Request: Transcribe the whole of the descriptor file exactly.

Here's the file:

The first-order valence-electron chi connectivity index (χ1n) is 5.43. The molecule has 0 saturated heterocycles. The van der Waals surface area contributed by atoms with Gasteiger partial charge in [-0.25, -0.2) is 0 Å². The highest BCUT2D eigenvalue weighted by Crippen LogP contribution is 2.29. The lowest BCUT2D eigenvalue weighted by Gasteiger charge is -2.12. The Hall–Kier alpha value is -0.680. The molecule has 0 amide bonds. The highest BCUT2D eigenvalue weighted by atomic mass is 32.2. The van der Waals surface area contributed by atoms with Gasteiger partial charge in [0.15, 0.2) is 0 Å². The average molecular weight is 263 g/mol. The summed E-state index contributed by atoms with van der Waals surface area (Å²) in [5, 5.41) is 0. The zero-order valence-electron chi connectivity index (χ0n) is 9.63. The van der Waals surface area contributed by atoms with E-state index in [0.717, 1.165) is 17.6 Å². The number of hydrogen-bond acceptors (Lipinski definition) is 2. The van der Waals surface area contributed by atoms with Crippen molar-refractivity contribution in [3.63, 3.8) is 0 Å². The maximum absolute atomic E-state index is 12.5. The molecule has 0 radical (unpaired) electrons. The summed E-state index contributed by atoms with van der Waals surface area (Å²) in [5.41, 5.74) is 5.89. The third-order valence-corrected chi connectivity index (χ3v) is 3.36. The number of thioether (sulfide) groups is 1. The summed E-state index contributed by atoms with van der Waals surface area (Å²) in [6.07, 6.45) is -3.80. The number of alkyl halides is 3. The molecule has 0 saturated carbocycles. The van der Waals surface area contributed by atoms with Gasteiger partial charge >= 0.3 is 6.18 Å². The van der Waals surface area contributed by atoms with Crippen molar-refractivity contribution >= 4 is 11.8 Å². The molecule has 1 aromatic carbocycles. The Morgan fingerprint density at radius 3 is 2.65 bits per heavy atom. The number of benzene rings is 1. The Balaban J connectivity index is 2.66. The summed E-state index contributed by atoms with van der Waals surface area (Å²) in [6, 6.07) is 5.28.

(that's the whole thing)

The first-order valence-electron chi connectivity index (χ1n) is 5.43. The molecule has 0 saturated heterocycles. The van der Waals surface area contributed by atoms with Gasteiger partial charge in [-0.25, -0.2) is 0 Å². The highest BCUT2D eigenvalue weighted by Crippen LogP contribution is 2.29. The lowest BCUT2D eigenvalue weighted by Gasteiger charge is -2.12. The Hall–Kier alpha value is -0.680. The molecule has 0 amide bonds. The highest BCUT2D eigenvalue weighted by atomic mass is 32.2. The van der Waals surface area contributed by atoms with Gasteiger partial charge in [0.15, 0.2) is 0 Å². The average molecular weight is 263 g/mol. The summed E-state index contributed by atoms with van der Waals surface area (Å²) in [5, 5.41) is 0. The zero-order valence-electron chi connectivity index (χ0n) is 9.63. The van der Waals surface area contributed by atoms with E-state index in [0.717, 1.165) is 17.6 Å². The number of hydrogen-bond acceptors (Lipinski definition) is 2. The van der Waals surface area contributed by atoms with Crippen molar-refractivity contribution in [3.63, 3.8) is 0 Å². The maximum absolute atomic E-state index is 12.5. The molecule has 0 radical (unpaired) electrons. The summed E-state index contributed by atoms with van der Waals surface area (Å²) in [5.41, 5.74) is 5.89. The third-order valence-corrected chi connectivity index (χ3v) is 3.36. The number of thioether (sulfide) groups is 1. The summed E-state index contributed by atoms with van der Waals surface area (Å²) in [6.07, 6.45) is -3.80. The number of alkyl halides is 3. The molecule has 0 saturated carbocycles. The van der Waals surface area contributed by atoms with Gasteiger partial charge >= 0.3 is 6.18 Å². The van der Waals surface area contributed by atoms with Crippen molar-refractivity contribution >= 4 is 11.8 Å². The molecule has 1 aromatic carbocycles. The Morgan fingerprint density at radius 3 is 2.65 bits per heavy atom. The number of benzene rings is 1. The Balaban J connectivity index is 2.66. The summed E-state index contributed by atoms with van der Waals surface area (Å²) in [6, 6.07) is 5.28.